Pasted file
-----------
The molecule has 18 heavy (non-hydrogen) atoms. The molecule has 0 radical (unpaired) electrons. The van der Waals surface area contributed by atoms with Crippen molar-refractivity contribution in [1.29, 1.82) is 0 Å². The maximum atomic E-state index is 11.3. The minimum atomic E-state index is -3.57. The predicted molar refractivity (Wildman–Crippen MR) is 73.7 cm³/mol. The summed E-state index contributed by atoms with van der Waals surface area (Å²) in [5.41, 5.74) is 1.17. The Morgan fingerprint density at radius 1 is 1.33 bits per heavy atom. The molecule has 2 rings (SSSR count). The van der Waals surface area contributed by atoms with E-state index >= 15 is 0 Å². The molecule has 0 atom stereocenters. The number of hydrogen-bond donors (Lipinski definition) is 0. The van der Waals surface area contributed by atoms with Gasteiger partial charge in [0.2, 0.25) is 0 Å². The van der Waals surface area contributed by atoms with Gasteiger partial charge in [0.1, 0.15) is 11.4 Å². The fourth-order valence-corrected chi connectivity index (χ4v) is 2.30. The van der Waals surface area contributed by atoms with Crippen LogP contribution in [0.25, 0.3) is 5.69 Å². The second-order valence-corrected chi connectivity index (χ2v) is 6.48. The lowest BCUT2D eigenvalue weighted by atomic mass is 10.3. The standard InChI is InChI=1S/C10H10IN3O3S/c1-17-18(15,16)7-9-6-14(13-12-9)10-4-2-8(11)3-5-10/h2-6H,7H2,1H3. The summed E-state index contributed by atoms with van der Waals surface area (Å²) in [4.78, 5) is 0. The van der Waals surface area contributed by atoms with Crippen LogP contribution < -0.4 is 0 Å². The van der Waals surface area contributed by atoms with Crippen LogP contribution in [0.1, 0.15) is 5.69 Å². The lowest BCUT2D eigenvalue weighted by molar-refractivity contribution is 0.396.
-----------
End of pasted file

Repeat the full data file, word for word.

The molecule has 18 heavy (non-hydrogen) atoms. The molecule has 0 radical (unpaired) electrons. The van der Waals surface area contributed by atoms with Crippen molar-refractivity contribution in [1.29, 1.82) is 0 Å². The maximum atomic E-state index is 11.3. The minimum atomic E-state index is -3.57. The predicted molar refractivity (Wildman–Crippen MR) is 73.7 cm³/mol. The summed E-state index contributed by atoms with van der Waals surface area (Å²) in [5.41, 5.74) is 1.17. The Morgan fingerprint density at radius 1 is 1.33 bits per heavy atom. The molecule has 2 rings (SSSR count). The van der Waals surface area contributed by atoms with E-state index >= 15 is 0 Å². The molecule has 0 atom stereocenters. The number of hydrogen-bond donors (Lipinski definition) is 0. The van der Waals surface area contributed by atoms with Gasteiger partial charge in [0.2, 0.25) is 0 Å². The van der Waals surface area contributed by atoms with Gasteiger partial charge in [0.1, 0.15) is 11.4 Å². The fourth-order valence-corrected chi connectivity index (χ4v) is 2.30. The van der Waals surface area contributed by atoms with Crippen LogP contribution in [0.25, 0.3) is 5.69 Å². The second-order valence-corrected chi connectivity index (χ2v) is 6.48. The lowest BCUT2D eigenvalue weighted by atomic mass is 10.3. The standard InChI is InChI=1S/C10H10IN3O3S/c1-17-18(15,16)7-9-6-14(13-12-9)10-4-2-8(11)3-5-10/h2-6H,7H2,1H3. The summed E-state index contributed by atoms with van der Waals surface area (Å²) in [4.78, 5) is 0. The van der Waals surface area contributed by atoms with Crippen LogP contribution < -0.4 is 0 Å². The van der Waals surface area contributed by atoms with Crippen LogP contribution in [0.1, 0.15) is 5.69 Å². The lowest BCUT2D eigenvalue weighted by molar-refractivity contribution is 0.396.